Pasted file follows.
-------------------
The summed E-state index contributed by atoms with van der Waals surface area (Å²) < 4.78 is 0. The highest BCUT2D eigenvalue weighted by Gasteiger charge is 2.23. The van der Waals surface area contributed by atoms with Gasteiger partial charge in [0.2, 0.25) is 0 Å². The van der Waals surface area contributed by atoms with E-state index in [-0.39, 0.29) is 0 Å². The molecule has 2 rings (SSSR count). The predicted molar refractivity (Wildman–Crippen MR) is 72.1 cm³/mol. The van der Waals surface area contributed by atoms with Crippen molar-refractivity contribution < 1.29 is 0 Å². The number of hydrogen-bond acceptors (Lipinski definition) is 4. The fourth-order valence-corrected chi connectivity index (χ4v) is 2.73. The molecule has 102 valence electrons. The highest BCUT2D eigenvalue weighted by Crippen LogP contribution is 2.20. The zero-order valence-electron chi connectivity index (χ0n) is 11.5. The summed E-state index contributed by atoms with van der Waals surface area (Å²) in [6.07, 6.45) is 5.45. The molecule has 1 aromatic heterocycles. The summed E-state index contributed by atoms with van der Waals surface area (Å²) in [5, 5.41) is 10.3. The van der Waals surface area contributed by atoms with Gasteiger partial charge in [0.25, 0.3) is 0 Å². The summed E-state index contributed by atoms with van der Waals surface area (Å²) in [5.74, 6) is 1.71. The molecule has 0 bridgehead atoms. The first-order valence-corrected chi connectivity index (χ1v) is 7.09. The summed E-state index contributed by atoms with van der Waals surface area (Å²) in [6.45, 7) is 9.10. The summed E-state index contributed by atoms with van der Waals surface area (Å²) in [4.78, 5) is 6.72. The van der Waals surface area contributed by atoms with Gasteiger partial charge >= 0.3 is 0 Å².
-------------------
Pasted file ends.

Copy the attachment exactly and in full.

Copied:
The summed E-state index contributed by atoms with van der Waals surface area (Å²) < 4.78 is 0. The highest BCUT2D eigenvalue weighted by Gasteiger charge is 2.23. The van der Waals surface area contributed by atoms with Gasteiger partial charge in [0.2, 0.25) is 0 Å². The van der Waals surface area contributed by atoms with E-state index in [-0.39, 0.29) is 0 Å². The molecule has 2 rings (SSSR count). The predicted molar refractivity (Wildman–Crippen MR) is 72.1 cm³/mol. The van der Waals surface area contributed by atoms with Crippen molar-refractivity contribution < 1.29 is 0 Å². The number of hydrogen-bond acceptors (Lipinski definition) is 4. The fourth-order valence-corrected chi connectivity index (χ4v) is 2.73. The molecule has 102 valence electrons. The highest BCUT2D eigenvalue weighted by Crippen LogP contribution is 2.20. The zero-order valence-electron chi connectivity index (χ0n) is 11.5. The summed E-state index contributed by atoms with van der Waals surface area (Å²) in [6.07, 6.45) is 5.45. The molecule has 1 aromatic heterocycles. The summed E-state index contributed by atoms with van der Waals surface area (Å²) in [5, 5.41) is 10.3. The van der Waals surface area contributed by atoms with Gasteiger partial charge in [0.25, 0.3) is 0 Å². The summed E-state index contributed by atoms with van der Waals surface area (Å²) in [5.74, 6) is 1.71. The molecule has 0 bridgehead atoms. The first-order valence-corrected chi connectivity index (χ1v) is 7.09. The summed E-state index contributed by atoms with van der Waals surface area (Å²) in [6.45, 7) is 9.10. The summed E-state index contributed by atoms with van der Waals surface area (Å²) in [4.78, 5) is 6.72. The van der Waals surface area contributed by atoms with Gasteiger partial charge >= 0.3 is 0 Å².